Sydney’s brother Peyton has always been the center of attention: first because of his daring and charisma, later because of his trouble with the law. When things get bad for Peyton, Sydney all but disappears in the eyes of her parents. In an effort to get out from Peyton’s shadow, Sydney changes schools, a move that leads her to new friends and a way to be seen for herself.
I think Sarah Dessen is a great author, but she woefully underrepresented on my blog. I’ll confess, I like her books so much that I’d rather just read them for myself without any of the careful attention that goes into documenting the content. I want to tear through the pages when I can’t stand not knowing what happens next. I want to linger in the best parts and not be asking myself “hmm, anything anyone needs to know about here”. But I realized that just isn’t fair to you guys. If you have a tween or teen at home, it is very likely that Sarah Dessen’s books would be a huge hit, so it’s just not fair to keep them from you!
I would even go further and say that this particular Sarah Dessen novel should be required reading for teens and tweens. It covers so many issues that teens face and handles them beautifully. Dessen writes about these difficult topics in a way that is completely and compellingly real. You believe her. You trust her. And that has so much importance. Because when readers trust an author and her characters like that, they can take away valuable lessons. In the wrong hands this could be a melodramatic “issues” book. Or a funny, jokey tale of making it through the rough times. But it’s neither of those things. It reads as honest. And this is key, as Dessen talks about things that just aren’t talked about enough.
The most important of these is Sydney’s continuous feeling of discomfort around Ames. A friend her brother met during one of his many rehab stints, Ames is constantly around Sydney’s family. Her mother views him as part guide, part replacement son. Sydney sees things differently. Something about Ames just makes her terribly uncomfortable. He looks at her too long. He is more physically demonstrative than she’d like, hugging her or squeezing her shoulders. But because Ames hasn’t done anything that Sydney can specifically cite as “wrong”, she feels like she can’t say anything about it. She thinks everyone would ignore her or think she was just trying to cause trouble. As the book progresses, Ames becomes more and more intimidating and the situation becomes untenable. I cannot emphasize enough how important I think this representation is. So many teens find themselves in a situation where they are the recipients of unwanted attention but are afraid or ashamed to speak up. They worry they’ve exaggerated things in their minds or that they might be to blame. It is clear throughout Saint Anything that Sydney really wants protection and help and at the end, it is clear that she should not have been afraid to ask for it.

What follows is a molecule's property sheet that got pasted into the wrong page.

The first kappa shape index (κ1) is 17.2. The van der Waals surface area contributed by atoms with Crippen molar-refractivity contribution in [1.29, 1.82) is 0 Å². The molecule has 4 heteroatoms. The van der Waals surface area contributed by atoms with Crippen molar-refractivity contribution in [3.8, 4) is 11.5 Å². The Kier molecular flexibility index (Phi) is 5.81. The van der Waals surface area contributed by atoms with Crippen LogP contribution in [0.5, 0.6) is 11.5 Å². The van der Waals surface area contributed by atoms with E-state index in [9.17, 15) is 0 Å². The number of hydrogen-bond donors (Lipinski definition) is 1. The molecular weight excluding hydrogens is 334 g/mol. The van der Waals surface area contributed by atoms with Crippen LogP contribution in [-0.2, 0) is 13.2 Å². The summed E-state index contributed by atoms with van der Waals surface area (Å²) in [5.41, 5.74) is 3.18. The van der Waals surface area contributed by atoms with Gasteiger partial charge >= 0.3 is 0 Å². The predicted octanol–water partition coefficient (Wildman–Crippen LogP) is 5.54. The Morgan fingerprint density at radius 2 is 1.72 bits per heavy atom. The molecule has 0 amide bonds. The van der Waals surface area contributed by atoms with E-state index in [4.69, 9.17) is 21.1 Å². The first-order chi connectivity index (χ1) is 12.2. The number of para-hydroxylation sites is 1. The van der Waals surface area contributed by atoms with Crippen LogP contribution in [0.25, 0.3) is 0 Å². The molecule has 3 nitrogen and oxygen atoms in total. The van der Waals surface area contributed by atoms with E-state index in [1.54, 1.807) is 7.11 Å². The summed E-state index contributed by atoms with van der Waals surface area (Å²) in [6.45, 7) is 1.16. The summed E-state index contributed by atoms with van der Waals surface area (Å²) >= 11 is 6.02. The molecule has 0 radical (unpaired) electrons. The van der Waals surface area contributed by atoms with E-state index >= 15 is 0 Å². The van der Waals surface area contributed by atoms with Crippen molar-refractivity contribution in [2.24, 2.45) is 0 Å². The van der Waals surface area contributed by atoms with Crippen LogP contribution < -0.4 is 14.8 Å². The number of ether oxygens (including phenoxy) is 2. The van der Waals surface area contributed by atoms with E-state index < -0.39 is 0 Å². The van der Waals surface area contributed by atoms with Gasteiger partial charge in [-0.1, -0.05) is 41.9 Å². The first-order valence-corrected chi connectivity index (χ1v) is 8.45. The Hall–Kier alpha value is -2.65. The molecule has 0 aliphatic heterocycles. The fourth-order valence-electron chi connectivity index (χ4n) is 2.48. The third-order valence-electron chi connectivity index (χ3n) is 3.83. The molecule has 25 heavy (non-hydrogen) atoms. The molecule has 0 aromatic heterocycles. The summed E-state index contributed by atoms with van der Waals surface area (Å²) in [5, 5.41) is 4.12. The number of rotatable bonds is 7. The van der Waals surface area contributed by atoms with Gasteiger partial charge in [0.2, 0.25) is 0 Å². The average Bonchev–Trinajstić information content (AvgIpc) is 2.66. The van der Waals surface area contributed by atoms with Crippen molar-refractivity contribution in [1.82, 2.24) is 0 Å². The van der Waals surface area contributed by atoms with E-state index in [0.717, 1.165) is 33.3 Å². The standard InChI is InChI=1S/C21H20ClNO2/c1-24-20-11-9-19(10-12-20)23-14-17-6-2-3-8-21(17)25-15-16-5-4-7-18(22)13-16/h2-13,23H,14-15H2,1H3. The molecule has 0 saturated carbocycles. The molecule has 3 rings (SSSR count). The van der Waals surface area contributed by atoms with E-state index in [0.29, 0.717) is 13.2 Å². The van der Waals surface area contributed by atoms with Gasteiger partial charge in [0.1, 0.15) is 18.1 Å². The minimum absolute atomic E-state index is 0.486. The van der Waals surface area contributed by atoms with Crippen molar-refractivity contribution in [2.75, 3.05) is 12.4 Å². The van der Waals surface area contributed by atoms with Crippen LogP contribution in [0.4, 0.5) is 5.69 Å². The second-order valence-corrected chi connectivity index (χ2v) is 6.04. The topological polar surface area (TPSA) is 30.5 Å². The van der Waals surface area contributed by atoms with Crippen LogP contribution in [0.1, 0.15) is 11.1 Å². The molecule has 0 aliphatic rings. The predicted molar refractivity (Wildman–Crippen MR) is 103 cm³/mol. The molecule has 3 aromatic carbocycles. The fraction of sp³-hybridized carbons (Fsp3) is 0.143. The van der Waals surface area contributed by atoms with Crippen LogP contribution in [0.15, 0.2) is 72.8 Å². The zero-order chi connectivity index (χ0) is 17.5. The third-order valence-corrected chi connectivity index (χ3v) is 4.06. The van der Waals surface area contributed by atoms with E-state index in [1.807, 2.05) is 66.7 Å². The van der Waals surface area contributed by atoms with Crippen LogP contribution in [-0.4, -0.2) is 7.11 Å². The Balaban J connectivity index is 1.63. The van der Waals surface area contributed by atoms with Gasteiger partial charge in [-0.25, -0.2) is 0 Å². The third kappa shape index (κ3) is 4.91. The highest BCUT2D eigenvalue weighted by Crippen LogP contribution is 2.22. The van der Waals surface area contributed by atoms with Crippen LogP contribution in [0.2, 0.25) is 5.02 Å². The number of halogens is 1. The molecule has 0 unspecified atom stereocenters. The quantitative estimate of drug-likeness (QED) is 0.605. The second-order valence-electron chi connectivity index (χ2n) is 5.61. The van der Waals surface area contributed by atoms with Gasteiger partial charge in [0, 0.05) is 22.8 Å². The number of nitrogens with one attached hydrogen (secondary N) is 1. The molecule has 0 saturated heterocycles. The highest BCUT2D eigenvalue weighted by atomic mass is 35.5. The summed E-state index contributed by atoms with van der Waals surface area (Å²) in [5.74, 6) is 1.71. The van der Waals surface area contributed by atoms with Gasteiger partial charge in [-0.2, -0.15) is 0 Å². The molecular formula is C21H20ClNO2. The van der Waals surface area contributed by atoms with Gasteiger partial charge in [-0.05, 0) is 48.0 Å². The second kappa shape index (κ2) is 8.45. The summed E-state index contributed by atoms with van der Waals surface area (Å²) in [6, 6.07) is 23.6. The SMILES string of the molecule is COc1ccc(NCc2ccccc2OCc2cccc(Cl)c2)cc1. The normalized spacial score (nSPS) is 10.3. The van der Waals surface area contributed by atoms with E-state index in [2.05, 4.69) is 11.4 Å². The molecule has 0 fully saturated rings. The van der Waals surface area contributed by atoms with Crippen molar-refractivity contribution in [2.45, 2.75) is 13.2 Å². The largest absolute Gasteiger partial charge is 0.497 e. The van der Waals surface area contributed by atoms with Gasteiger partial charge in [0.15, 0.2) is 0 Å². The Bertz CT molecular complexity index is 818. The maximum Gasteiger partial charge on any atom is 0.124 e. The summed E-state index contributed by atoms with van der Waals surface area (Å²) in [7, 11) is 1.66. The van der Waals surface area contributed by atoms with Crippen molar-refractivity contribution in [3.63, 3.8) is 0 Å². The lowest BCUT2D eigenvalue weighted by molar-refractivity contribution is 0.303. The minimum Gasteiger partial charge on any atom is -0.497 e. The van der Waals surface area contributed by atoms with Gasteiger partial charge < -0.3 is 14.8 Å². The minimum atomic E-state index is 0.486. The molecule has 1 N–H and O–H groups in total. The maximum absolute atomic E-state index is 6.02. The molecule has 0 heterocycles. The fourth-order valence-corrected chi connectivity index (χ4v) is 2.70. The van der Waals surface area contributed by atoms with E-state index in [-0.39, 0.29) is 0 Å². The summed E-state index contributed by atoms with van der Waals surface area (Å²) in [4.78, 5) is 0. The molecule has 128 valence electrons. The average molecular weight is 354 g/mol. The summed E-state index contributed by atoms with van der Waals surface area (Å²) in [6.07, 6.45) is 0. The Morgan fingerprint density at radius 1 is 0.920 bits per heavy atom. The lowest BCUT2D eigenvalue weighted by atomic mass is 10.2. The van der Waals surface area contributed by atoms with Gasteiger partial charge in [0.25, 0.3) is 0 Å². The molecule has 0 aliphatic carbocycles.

I was also impressed with the depiction of teen alcohol use. While the very serious consequences of underage drinking are at the heart of Saint Anything, it does not read as preachy or even demonizing. Characters who most certainly are aware of these consequences do still drink. But the decisions they make regarding how much they drink, who they drink with and how they can best take care of their friends who have been drinking are the same decisions that face todays teens. So while the intention of the book isn’t to scare kids straight, neither is it depicting teen drinking as only something that occurs at wild, exciting parties. And as I said, I think it will read as more honest because of that.
But neither drinking nor creepy Ames is the main story. At its heart, Saint Anything is a story about love. And I don’t mean that in the romantic sense, even though there is a little romance along the way. It’s about friendship and families and the ways that love can save us, but also how it can give us blind spots relative to those we care about. It truly shows the complexity of emotions that are tied up in caring about people.